Hi, I'm Nick Ortiz. I'm a board certified disability insurance attorney. Today I'm here to talk to you about the best way to communicate with the insurance company in a long-term disability claim. This video is brought about in part because people ask me questions like, "Why don't the insurance company's letters match with what they told me on the phone?" Or, "What's the best way for me to communicate with my long-term disability insurance company?" These are very good questions.
The short answer is, the best way to communicate with the insurance company is in writing, on paper. You should limit the amount of communications you have with the insurance company on the phone, for the exact reasons that brought about the topic of this video. That is, oftentimes the insurance company won't summarize what you said correctly in their letters to you. If the insurance company is calling you asking you for additional information or questions, what I recommend to everyone is to ask them to put those questions in writing. Then respond to those questions in writing, that you send to them either in a letter, or by fax, or potentially by email.
You should be careful about a couple different things. Number one is, you should make sure that your letters are consistent with your limitations. So for example, if you have carpal tunnel syndrome and you have difficulty holding on to things, and you write a really long letter in longhand, you should indicate to them how long it took you to write the letter. Or if someone helped you write the letter, tell them that in your letter.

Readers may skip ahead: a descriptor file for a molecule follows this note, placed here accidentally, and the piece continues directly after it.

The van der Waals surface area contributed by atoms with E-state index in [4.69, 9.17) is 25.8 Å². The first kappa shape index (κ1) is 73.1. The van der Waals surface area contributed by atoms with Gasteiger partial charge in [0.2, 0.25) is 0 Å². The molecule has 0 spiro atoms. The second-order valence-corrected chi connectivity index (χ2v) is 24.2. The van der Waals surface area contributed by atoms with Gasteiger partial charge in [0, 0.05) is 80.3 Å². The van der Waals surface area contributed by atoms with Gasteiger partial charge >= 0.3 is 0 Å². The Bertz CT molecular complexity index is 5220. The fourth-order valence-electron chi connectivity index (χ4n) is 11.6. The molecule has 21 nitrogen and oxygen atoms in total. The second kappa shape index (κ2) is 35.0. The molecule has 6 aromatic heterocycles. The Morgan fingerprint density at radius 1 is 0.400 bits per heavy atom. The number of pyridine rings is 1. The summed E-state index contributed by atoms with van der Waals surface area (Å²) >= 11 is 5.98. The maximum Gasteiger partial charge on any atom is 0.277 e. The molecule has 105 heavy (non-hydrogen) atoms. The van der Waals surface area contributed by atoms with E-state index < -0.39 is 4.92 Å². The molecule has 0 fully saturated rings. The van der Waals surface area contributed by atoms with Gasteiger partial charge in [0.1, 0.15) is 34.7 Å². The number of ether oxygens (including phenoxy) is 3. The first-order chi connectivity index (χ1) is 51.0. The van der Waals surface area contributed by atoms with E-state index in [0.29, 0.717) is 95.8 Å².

Another key thing about having communications be in writing is because if the insurance company tells you something, and it's something that's beneficial to you, what you should do is confirm that thing in writing. For example, if the insurance company adjuster told you, "We're not going to be looking at your file for another year. We're just going to pay you benefits for the next 12 months without further review," then you should write a letter to the insurance company confirming that communication and saying, "This confirms that we talked and you said you wouldn't need to review my file for another year."
I can tell you that all to often people do not confirm things in writing enough when they communicate with the insurance company. If you'd like more tips, or advice on best practices in a long-term disability appeal, we encourage you to give our office a call at 850-308-7833. I'm also making available a free copy of a book that I wrote called The Top 10 Mistakes That Will Destroy Your Long-Tern Disability Claim. You can download a free digital copy at www.freeltdbook.com today. Thanks for watching. Look forward to hearing from you.